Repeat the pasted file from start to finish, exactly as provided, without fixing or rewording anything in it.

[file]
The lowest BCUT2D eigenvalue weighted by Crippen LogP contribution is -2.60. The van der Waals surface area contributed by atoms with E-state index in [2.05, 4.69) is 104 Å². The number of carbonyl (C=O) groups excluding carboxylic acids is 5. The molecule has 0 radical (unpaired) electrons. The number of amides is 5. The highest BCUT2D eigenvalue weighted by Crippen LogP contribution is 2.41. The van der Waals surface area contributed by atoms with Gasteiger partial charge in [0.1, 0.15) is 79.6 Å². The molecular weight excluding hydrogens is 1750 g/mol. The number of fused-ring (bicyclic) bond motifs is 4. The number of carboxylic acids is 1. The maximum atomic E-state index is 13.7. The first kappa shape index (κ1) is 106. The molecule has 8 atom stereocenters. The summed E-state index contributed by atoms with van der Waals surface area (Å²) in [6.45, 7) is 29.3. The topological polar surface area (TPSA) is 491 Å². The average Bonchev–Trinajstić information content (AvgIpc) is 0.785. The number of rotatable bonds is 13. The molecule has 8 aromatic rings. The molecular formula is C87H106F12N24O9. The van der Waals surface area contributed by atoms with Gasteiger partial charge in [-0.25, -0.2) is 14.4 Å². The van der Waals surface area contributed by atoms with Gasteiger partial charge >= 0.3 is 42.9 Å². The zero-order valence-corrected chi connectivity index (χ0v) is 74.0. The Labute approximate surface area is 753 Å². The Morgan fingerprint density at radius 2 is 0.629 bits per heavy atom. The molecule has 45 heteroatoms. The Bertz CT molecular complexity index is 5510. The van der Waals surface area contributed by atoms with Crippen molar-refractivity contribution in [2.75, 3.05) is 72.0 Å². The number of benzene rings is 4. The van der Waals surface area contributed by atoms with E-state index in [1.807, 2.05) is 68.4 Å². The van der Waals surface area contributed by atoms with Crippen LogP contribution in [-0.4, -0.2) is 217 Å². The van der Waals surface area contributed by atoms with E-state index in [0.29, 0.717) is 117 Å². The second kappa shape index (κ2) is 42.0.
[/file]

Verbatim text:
The lowest BCUT2D eigenvalue weighted by Crippen LogP contribution is -2.60. The van der Waals surface area contributed by atoms with E-state index in [2.05, 4.69) is 104 Å². The number of carbonyl (C=O) groups excluding carboxylic acids is 5. The molecule has 0 radical (unpaired) electrons. The number of amides is 5. The highest BCUT2D eigenvalue weighted by Crippen LogP contribution is 2.41. The van der Waals surface area contributed by atoms with Gasteiger partial charge in [0.1, 0.15) is 79.6 Å². The molecular weight excluding hydrogens is 1750 g/mol. The number of fused-ring (bicyclic) bond motifs is 4. The number of carboxylic acids is 1. The maximum atomic E-state index is 13.7. The first kappa shape index (κ1) is 106. The molecule has 8 atom stereocenters. The summed E-state index contributed by atoms with van der Waals surface area (Å²) in [6.45, 7) is 29.3. The topological polar surface area (TPSA) is 491 Å². The average Bonchev–Trinajstić information content (AvgIpc) is 0.785. The number of rotatable bonds is 13. The molecule has 8 aromatic rings. The molecular formula is C87H106F12N24O9. The van der Waals surface area contributed by atoms with Gasteiger partial charge in [-0.25, -0.2) is 14.4 Å². The van der Waals surface area contributed by atoms with Gasteiger partial charge >= 0.3 is 42.9 Å². The zero-order valence-corrected chi connectivity index (χ0v) is 74.0. The Labute approximate surface area is 753 Å². The Morgan fingerprint density at radius 2 is 0.629 bits per heavy atom. The molecule has 45 heteroatoms. The Bertz CT molecular complexity index is 5510. The van der Waals surface area contributed by atoms with Crippen molar-refractivity contribution in [2.75, 3.05) is 72.0 Å². The number of benzene rings is 4. The van der Waals surface area contributed by atoms with E-state index in [1.807, 2.05) is 68.4 Å². The van der Waals surface area contributed by atoms with Crippen LogP contribution in [-0.4, -0.2) is 217 Å². The van der Waals surface area contributed by atoms with E-state index in [0.29, 0.717) is 117 Å². The second kappa shape index (κ2) is 42.0.